China has agreed to open its markets to seven more kinds of Taiwan fruits, an agricultural delegation said yesterday upon its return from the mainland.
Legislative candidate Hsu Hsin-liang (許信良), who led a score of representatives from farmers' associations last Sunday to China, said the delegation met with Chinese Vice Premier Hui Liangyu (回良玉), Director of Taiwan Affairs Office of the State Council Chen Yunlin (陳雲林), and Minister of Agriculture Du Qinglin (杜青林) during the weeklong visit.
Hsu, a former chairman of the now-ruling Democratic Progressive Party, noted that the World Trade Organization will expand agricultural product trade in 2006 and that up to 134 agricultural products might come into Taiwan by then.
The visit aims to find outlets for Taiwan farmers and ease cross-strait tensions to avoid unnecessary confrontations, Hsu said.
Ku Yuan-chun (古源俊), president of Taiwan Province Farmers' Association, said that Hui and other mainland officials have agreed to allow seven more kinds of fruits -- guavas, dates, oranges, papayas, lychees, bananas, and pineapples -- from Taiwan China in addition to the original five kinds -- pomelos, betel nuts, mangoes, starfruits, and wax apples -- starting Dec. 1.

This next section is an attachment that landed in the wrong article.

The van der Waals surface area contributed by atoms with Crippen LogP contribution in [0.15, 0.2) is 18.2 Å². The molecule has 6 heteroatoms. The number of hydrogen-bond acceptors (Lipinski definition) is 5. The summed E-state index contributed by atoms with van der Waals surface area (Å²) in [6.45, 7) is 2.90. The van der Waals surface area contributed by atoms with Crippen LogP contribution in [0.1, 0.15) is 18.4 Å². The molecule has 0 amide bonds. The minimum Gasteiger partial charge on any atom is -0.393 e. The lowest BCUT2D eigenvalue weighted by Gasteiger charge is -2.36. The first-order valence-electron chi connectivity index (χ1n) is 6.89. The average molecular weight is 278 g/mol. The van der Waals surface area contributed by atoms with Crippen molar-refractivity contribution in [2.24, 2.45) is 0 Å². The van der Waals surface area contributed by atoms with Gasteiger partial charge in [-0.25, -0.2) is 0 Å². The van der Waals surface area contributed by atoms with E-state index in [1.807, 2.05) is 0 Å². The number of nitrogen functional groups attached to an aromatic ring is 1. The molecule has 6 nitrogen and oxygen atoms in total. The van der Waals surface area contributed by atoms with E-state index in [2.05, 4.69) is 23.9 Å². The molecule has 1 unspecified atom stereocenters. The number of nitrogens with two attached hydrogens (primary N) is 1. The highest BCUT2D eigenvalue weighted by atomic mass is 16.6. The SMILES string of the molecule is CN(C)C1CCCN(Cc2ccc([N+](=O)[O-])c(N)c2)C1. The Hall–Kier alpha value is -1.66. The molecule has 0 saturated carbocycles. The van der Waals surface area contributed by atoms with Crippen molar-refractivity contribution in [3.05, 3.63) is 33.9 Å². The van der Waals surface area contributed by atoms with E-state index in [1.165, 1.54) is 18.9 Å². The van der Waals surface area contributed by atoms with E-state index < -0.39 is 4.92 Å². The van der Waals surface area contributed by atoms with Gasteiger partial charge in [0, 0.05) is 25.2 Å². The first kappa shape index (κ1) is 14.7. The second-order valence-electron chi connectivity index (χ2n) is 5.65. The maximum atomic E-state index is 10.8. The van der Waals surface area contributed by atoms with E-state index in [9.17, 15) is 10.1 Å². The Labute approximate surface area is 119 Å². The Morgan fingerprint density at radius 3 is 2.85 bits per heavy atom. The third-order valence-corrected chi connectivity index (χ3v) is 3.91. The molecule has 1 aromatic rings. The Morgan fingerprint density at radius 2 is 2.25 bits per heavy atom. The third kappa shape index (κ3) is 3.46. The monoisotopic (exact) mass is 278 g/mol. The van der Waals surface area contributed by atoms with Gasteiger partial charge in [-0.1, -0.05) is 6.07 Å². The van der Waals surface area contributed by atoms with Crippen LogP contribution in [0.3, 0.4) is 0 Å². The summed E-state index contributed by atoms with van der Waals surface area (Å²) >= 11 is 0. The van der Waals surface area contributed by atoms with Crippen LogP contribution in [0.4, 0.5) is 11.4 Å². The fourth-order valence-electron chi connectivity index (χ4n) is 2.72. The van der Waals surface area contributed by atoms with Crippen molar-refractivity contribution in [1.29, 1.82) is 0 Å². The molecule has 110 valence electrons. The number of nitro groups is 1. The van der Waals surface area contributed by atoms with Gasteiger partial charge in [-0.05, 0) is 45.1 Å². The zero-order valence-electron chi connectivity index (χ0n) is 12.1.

Beijing also agreed that it will not dump rice, vegetables and fruits in Taiwan after the expansion of agricultural trade under the WTO framework in 2006, and that Taiwan will import corn, soybean and wheat it does not produce from Chinese to cut production costs, Ku added.
Both sides also agreed to set up counterpart offices, with Taiwan's farmers' associations dealing with the agriculture product transactions, which will provide 62 percent of the profits back to farmers.
Hsieh Yung-huei (謝永輝), president of Yunlin County Farmers's Association, said that the delegation has repeatedly asked for tariff-free treatment and simplified quarantine procedures for imported Taiwan agricultural products, and Beijing has agreed to do as much as it could.